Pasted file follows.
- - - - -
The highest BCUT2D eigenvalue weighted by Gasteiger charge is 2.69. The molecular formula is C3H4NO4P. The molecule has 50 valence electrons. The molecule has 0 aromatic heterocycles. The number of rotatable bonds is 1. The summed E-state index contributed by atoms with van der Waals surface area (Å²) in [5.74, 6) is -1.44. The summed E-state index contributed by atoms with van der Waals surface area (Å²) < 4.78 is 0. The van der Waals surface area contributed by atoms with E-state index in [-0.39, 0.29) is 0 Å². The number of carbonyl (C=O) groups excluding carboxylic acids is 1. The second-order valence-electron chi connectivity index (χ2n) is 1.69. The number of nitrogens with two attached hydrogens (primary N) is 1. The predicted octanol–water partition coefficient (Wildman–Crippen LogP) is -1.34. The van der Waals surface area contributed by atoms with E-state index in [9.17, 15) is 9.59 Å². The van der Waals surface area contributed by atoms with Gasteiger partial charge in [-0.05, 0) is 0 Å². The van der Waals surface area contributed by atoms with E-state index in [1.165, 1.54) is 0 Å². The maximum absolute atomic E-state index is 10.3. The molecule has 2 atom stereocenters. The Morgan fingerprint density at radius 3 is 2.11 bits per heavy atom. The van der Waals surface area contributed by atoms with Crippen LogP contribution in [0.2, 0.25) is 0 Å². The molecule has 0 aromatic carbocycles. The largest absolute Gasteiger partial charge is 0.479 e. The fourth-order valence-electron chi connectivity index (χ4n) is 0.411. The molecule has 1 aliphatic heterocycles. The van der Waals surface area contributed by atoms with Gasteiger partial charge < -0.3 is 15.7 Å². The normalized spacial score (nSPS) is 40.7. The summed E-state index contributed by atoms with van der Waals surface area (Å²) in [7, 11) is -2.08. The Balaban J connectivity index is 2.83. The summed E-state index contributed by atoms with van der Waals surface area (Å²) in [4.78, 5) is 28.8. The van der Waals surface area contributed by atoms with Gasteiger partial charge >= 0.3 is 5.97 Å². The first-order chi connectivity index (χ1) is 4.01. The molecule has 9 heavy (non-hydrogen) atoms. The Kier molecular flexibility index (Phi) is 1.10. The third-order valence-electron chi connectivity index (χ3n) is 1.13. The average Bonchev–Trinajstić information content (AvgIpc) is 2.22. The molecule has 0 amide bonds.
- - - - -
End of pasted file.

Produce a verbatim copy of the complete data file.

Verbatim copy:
The highest BCUT2D eigenvalue weighted by Gasteiger charge is 2.69. The molecular formula is C3H4NO4P. The molecule has 50 valence electrons. The molecule has 0 aromatic heterocycles. The number of rotatable bonds is 1. The summed E-state index contributed by atoms with van der Waals surface area (Å²) in [5.74, 6) is -1.44. The summed E-state index contributed by atoms with van der Waals surface area (Å²) < 4.78 is 0. The van der Waals surface area contributed by atoms with E-state index in [-0.39, 0.29) is 0 Å². The number of carbonyl (C=O) groups excluding carboxylic acids is 1. The second-order valence-electron chi connectivity index (χ2n) is 1.69. The number of nitrogens with two attached hydrogens (primary N) is 1. The predicted octanol–water partition coefficient (Wildman–Crippen LogP) is -1.34. The van der Waals surface area contributed by atoms with E-state index in [9.17, 15) is 9.59 Å². The van der Waals surface area contributed by atoms with Gasteiger partial charge in [-0.05, 0) is 0 Å². The van der Waals surface area contributed by atoms with E-state index in [1.165, 1.54) is 0 Å². The maximum absolute atomic E-state index is 10.3. The molecule has 2 atom stereocenters. The Morgan fingerprint density at radius 3 is 2.11 bits per heavy atom. The van der Waals surface area contributed by atoms with Crippen LogP contribution in [0.2, 0.25) is 0 Å². The molecule has 0 aromatic carbocycles. The largest absolute Gasteiger partial charge is 0.479 e. The fourth-order valence-electron chi connectivity index (χ4n) is 0.411. The molecule has 1 aliphatic heterocycles. The van der Waals surface area contributed by atoms with Gasteiger partial charge < -0.3 is 15.7 Å². The normalized spacial score (nSPS) is 40.7. The summed E-state index contributed by atoms with van der Waals surface area (Å²) in [7, 11) is -2.08. The Balaban J connectivity index is 2.83. The summed E-state index contributed by atoms with van der Waals surface area (Å²) in [4.78, 5) is 28.8. The van der Waals surface area contributed by atoms with Gasteiger partial charge >= 0.3 is 5.97 Å². The first-order chi connectivity index (χ1) is 4.01. The molecule has 9 heavy (non-hydrogen) atoms. The Kier molecular flexibility index (Phi) is 1.10. The third-order valence-electron chi connectivity index (χ3n) is 1.13. The average Bonchev–Trinajstić information content (AvgIpc) is 2.22. The molecule has 0 amide bonds.